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Lives of Girls Who Became Famous Sarah Knowles Bolton

Elizabeth Fry

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At this time Mrs. Fry and her brother Joseph visited Scotland and the north of England to ascertain the condition of the prisons. They found much that was inhuman; insane persons in prison, eighteen months in dungeons! Debtors confined night and day in dark, filthy cells, and never leaving them; men chained to the walls of their cells, or to rings in the floor, or with their limbs stretched apart till they fainted in agony; women with chains on hands, and feet, and body, while they slept on bundles of straw. On their return a book was published, which did much to arouse England.

Mrs. Fry was not yet forty, but her work was known round the world. The authorities of Russia, at the desire of the Empress, wrote Mrs. Fry as to the best plans for the St. Petersburg lunatic asylum and treatment of the inmates, and her suggestions were carried out to the letter.

Letters came from Amsterdam, Denmark, Paris, and elsewhere, asking counsel. The correspondence became so great that two of her daughters were obliged to attend to it.

Again she travelled all over England, forming "Ladies' Prison Associations," which should not only look after the inmates of prisons, but aid them to obtain work when they were discharged, or "so provide for them that stealing should not seem a necessity."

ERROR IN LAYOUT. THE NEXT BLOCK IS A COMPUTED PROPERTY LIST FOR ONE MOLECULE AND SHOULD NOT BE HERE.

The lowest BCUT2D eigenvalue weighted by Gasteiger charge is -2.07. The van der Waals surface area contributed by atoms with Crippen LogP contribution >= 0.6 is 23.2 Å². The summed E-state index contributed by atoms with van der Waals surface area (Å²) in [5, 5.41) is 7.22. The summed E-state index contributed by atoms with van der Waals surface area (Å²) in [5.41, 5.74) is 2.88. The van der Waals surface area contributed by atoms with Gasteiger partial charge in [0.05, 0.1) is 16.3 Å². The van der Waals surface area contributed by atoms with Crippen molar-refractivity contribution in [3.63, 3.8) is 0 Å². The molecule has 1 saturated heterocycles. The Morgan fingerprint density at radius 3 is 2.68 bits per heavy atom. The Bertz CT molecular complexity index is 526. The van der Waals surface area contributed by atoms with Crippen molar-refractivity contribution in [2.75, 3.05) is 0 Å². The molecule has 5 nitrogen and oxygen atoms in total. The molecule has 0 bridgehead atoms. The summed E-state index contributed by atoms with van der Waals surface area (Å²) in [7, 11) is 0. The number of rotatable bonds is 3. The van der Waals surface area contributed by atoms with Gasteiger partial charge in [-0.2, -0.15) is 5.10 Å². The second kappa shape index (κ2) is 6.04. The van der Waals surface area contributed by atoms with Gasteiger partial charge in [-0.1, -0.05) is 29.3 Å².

About this time, 1828, one of the houses in which her husband was a partner failed, "which involved Elizabeth Fry and her family in a train of sorrows and perplexities which tinged the remaining years of her life."

They sold the house at Plashet, and moved again to Mildred Court, now the home of one of their sons. Her wealthy brothers and her children soon re-established the parents in comfort.

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She now became deeply interested in the five hundred Coast-Guard stations in the United Kingdom, where the men and their families led a lonely life. Partly by private contributions and partly through the aid of government, she obtained enough money to buy more than twenty-five thousand volumes for libraries at these stations. The letters of gratitude were a sufficient reward for the hard work. She also obtained small libraries for all the packets that sailed from Falmouth.

In 1837, with some friends, she visited Paris, making a detailed examination of its prisons. Guizot entertained her, the Duchess de Broglie, M. de Pressense, and others paid her much attention. The King and Queen sent for her, and had an earnest talk. At Nismes, where there were twelve hundred prisoners, she visited the cells, and when five armed soldiers wished to protect her and her friends, she requested that they be allowed to go without guard. In one dungeon she found two men, chained hand and foot. She told them she would plead for their liberation if they would promise good behavior. They promised, and kept it, praying every night for their benefactor thereafter. When she held a meeting in the prison, hundreds shed tears, and the good effects of her work were visible long after.

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Lives of Girls Who Became Famous
Sarah Knowles Bolton

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